“Today, transport costs constitute a significant part of the price of fertilizer, so another suitable market for future smaller ammonia production facilities are agricultural areas in developing countries, where lack of infrastructure results in significantly higher prices significantly. In these areas, an independent supply of electricity to the production facility with e.g. solar cells would be an obvious choice.” says Ib Chorkendorff.

Large growth possibilities

To ensure that the development of ammonia production is carried in the most optimal way, the company Spectro Inlets will be involved in the E-Ammonia project. The company produces a microchip that is used in an analysis instrument for research in aqueous electrochemical measurements, as well as industrial monitoring, e.g. on biogas production facilities. This system will be developed to measure the production of ammonia.

“This project is a fantastic opportunity to develop our existing microchip to also measure in liquids used for electrocatalytic production of ammonia. We have already made some progress and have initial prototypes ready,” says director Anil Thilsted, Spectro Inlets.

Anil Thilsted adds that the new microchip will also be able to provide opportunities to address other interesting markets, for example the increasing production of batteries for electronic equipment.

The growth opportunities for a new method of producing ammonia are also significant. When the E-Ammonia project ends in 3 years, the goal is to establish a new company for production and sales of new ammonia production facilities.

The American fund, Breakthrough Energy Ventures, is therefore involved as a partner in the project and is responsible for developing the final business case. The fund is founded by Bill Gates and 20 other global industry leaders in an effort to support start-ups that can contribute to a reduction of at least 500 billion tons of CO2 a year. A sustainable ammonia production method is therefore of great interest to the fund.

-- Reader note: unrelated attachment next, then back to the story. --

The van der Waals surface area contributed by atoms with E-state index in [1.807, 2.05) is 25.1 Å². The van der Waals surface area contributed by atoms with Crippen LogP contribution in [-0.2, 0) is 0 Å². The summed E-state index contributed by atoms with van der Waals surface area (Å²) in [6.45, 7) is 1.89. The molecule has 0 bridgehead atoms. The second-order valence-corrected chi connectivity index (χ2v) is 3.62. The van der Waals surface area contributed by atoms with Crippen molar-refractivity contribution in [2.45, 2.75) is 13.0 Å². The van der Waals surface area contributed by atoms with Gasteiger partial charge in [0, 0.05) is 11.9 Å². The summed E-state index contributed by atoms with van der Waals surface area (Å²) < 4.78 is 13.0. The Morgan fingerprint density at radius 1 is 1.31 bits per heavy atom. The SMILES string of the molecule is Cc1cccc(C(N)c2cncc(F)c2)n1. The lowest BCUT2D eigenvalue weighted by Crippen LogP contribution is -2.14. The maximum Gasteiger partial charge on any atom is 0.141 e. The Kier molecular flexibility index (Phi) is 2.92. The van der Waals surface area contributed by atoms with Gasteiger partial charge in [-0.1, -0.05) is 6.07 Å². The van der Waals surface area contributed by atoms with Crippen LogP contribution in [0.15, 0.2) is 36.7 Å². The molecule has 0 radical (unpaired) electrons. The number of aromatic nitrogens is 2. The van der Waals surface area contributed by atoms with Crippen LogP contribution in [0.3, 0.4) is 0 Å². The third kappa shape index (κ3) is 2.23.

Ib Chorkendorff predicts that the new production method in the far future will be used for energy storage applications and for fuels for e.g. ships.

Project partners

DTU Physics

DTU Physics work with, among others, ’Villum Center for the Science of Sustainable Fuels and Chemicals’ to develop solutions for sustainable energy. The research covers fundamental challenges as well as a focus on transforming this to applicable technology.

DTU Physics leads the E-Ammonia project.

Spectro Inlets ApS

Spectro Inlets is a start-up that bases its business on its innovative microchip membrane technology which was developed at DTU Physics.

Breakthrough Energy Ventures

An American venture capital investment fund founded by Bill Gates and 20 other global industry leaders. The fund supports start-up companies that can contribute to reducing CO2 emission by at least 500 million tons annually.

Stanford University

Stanford University has a close collaboration with DTU Physics. In this project, the researchers at Stanford contribute with development of prototypes to the technology for electrocatalytic production of ammonia.